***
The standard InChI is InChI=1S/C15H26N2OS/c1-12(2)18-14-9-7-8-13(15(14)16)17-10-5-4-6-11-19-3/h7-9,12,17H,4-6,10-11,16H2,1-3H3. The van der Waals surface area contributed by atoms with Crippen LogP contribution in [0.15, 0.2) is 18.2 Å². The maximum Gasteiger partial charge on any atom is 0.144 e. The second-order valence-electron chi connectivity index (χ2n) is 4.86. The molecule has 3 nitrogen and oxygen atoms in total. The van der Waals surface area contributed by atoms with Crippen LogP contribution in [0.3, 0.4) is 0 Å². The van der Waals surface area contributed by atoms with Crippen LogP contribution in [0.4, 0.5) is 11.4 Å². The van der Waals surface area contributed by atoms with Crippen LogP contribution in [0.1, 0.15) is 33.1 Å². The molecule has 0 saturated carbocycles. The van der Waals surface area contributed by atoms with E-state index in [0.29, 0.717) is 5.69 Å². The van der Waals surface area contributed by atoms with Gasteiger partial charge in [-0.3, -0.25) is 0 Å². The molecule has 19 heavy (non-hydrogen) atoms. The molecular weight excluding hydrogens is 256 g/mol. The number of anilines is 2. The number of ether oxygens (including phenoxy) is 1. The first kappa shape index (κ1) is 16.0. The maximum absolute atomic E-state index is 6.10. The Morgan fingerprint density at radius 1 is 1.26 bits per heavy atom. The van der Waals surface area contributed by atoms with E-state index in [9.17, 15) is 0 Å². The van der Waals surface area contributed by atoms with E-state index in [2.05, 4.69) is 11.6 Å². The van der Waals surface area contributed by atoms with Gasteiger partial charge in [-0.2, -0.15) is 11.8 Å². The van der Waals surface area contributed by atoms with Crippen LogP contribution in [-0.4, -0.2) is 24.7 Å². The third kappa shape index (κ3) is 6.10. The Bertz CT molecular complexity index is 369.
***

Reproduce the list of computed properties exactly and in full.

The standard InChI is InChI=1S/C15H26N2OS/c1-12(2)18-14-9-7-8-13(15(14)16)17-10-5-4-6-11-19-3/h7-9,12,17H,4-6,10-11,16H2,1-3H3. The van der Waals surface area contributed by atoms with Crippen LogP contribution in [0.15, 0.2) is 18.2 Å². The maximum Gasteiger partial charge on any atom is 0.144 e. The second-order valence-electron chi connectivity index (χ2n) is 4.86. The molecule has 3 nitrogen and oxygen atoms in total. The van der Waals surface area contributed by atoms with Crippen LogP contribution in [0.3, 0.4) is 0 Å². The van der Waals surface area contributed by atoms with Crippen LogP contribution in [0.4, 0.5) is 11.4 Å². The van der Waals surface area contributed by atoms with Crippen LogP contribution in [0.1, 0.15) is 33.1 Å². The molecule has 0 saturated carbocycles. The van der Waals surface area contributed by atoms with E-state index in [0.29, 0.717) is 5.69 Å². The van der Waals surface area contributed by atoms with Gasteiger partial charge in [-0.3, -0.25) is 0 Å². The molecule has 19 heavy (non-hydrogen) atoms. The molecular weight excluding hydrogens is 256 g/mol. The number of anilines is 2. The number of ether oxygens (including phenoxy) is 1. The first kappa shape index (κ1) is 16.0. The maximum absolute atomic E-state index is 6.10. The Morgan fingerprint density at radius 1 is 1.26 bits per heavy atom. The van der Waals surface area contributed by atoms with E-state index in [9.17, 15) is 0 Å². The van der Waals surface area contributed by atoms with E-state index in [2.05, 4.69) is 11.6 Å². The van der Waals surface area contributed by atoms with Gasteiger partial charge in [-0.2, -0.15) is 11.8 Å². The van der Waals surface area contributed by atoms with Crippen LogP contribution in [-0.4, -0.2) is 24.7 Å². The third kappa shape index (κ3) is 6.10. The Bertz CT molecular complexity index is 369.